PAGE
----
Thursday, 1 August 2019

Schrodinger's Brexit

From the BBC:-

Currently, British farmers do not face tariffs when selling into Europe, but in the event of a no-deal Brexit the same products would have tariffs of between 40% and 50% applied.

That would make them much more expensive and less attractive to European buyers, leading to fears the market for British lamb on the European mainland would collapse, forcing some British farmers out of business.


From the Telegraph:-

Turkey twizzlers could be back on school dinner menu because of food shortages after a no deal exit from the European Union, following a new Government warning.

We're simultaneously going to have food shortages in this country AND farmers who don't have anyone wanting to buy their food. Right.

Personally, I find the idea of moving lamb, beef or cheese around Europe to be rather odd. Most exports are either about climate (like we can't grow pineapples in England) or specialisation (it's more expensive to build another Ferrari factory than just transport them). It's not really specialised to produce beef or even most cheese. We make brie in Somerset, there's cows grazing all over Normandy.

Which leads me to think that where there's a profit advantage to exporting lamb to Europe, it's probably very small compared to selling it here. The idea that the farmers will be throwing out lambs rather than selling to a supermarket for a smaller profit is ridiculous.

9 comments:

ThomasBHall said...

It was probably on here or the YPP chat- but I learnt recently that the difference is to do with the quality of the stuff coming in v. going out. We export the cheap cuts, and import the better ones apparently.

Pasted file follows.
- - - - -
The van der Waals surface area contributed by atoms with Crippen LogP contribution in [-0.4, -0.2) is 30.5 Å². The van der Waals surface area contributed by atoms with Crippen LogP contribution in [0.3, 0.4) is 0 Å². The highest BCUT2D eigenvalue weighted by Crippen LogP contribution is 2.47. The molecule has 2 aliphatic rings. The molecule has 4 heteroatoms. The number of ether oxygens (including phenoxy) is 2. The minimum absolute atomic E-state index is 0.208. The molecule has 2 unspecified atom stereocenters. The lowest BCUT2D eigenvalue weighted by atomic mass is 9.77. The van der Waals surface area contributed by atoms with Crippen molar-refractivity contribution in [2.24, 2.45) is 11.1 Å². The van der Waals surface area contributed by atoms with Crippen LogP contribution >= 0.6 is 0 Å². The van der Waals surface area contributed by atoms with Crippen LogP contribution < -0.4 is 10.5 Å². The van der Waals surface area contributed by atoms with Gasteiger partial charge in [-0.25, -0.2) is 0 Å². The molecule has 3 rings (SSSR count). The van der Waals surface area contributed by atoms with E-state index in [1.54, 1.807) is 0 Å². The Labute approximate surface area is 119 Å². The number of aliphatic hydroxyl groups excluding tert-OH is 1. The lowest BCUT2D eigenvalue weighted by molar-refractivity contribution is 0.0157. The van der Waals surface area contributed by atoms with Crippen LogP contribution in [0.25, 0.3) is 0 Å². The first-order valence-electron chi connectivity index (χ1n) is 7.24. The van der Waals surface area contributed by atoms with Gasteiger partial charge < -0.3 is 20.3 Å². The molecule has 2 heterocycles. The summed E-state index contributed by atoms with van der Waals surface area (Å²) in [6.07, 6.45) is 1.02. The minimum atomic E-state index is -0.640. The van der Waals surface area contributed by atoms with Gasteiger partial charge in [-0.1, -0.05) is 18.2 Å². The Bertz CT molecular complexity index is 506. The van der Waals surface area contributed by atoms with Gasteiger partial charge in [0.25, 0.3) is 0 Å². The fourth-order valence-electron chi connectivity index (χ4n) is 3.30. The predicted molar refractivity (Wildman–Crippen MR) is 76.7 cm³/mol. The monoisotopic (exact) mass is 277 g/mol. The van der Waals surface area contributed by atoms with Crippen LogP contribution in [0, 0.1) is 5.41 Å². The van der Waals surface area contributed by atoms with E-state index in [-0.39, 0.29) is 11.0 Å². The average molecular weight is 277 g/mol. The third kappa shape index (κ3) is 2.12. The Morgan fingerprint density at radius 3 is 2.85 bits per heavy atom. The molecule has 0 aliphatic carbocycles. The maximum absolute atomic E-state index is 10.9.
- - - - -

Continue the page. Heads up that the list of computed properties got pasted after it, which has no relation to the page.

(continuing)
One could argue that the British may find a taste again for lamb stews over grilled lamb steak...

Dinero said...

The lamb profit might be maintained if UK demand rises as an import substitution. Also the case is currently that government spending intervenes in farm incomes via CAP.

Mark Wadsworth said...

"We're simultaneously going to have food shortages in this country AND farmers who don't have anyone wanting to buy their food."

They have been making these equal and opposite claims for three years. I still believe neither.

Physiocrat said...

The poor cuts of lamb go into Cumberland sausage, which seems not to be generally available except in the north of England. So it is just a matter of getting people further south to buy it.

It is a strange notion that the British cannot eat all the food the country's farmers produce.

Blissex2 said...

As far as I know there are parts of the UK where the only profitable farm activity is raising sheep, and total production is as a result exceeds what english consumers are willing to eat, and there are 10 times as many consumers in the EU27 as in the UK. That 10 times is a pretty big thing onto which to dump excess production.

Physiocrat said...

Perhaps the land should be put to other uses eg forestry or recreation. Or perhaps it is sub-marginal and is incapable of economic production, like those Welsh coal mines with seams which were too thin to cut by machine, or Cornish tin mines when the price of tin is less than the cost of production.

Dinero said...

Also Doner kebab.

Bayard said...

"total production is as a result exceeds what english consumers are willing to eat"

Yes, but "what english consumers are willing to eat" is entirely a matter of custom. Were all that lamb magically transformed into beef or pork, would there still be a surplus? I doubt it. You only have to go into a supermarket and see the amount of lamb on display compared to the amount of pork and beef to see that the answer to the problem is simply to sell British lamb better to British consumers.

Mark Wadsworth said...

Reader's letter in this morning's Metro from a woman saying shed happily buy Welsh lamb, but her supermarket only stocks NZ lamb.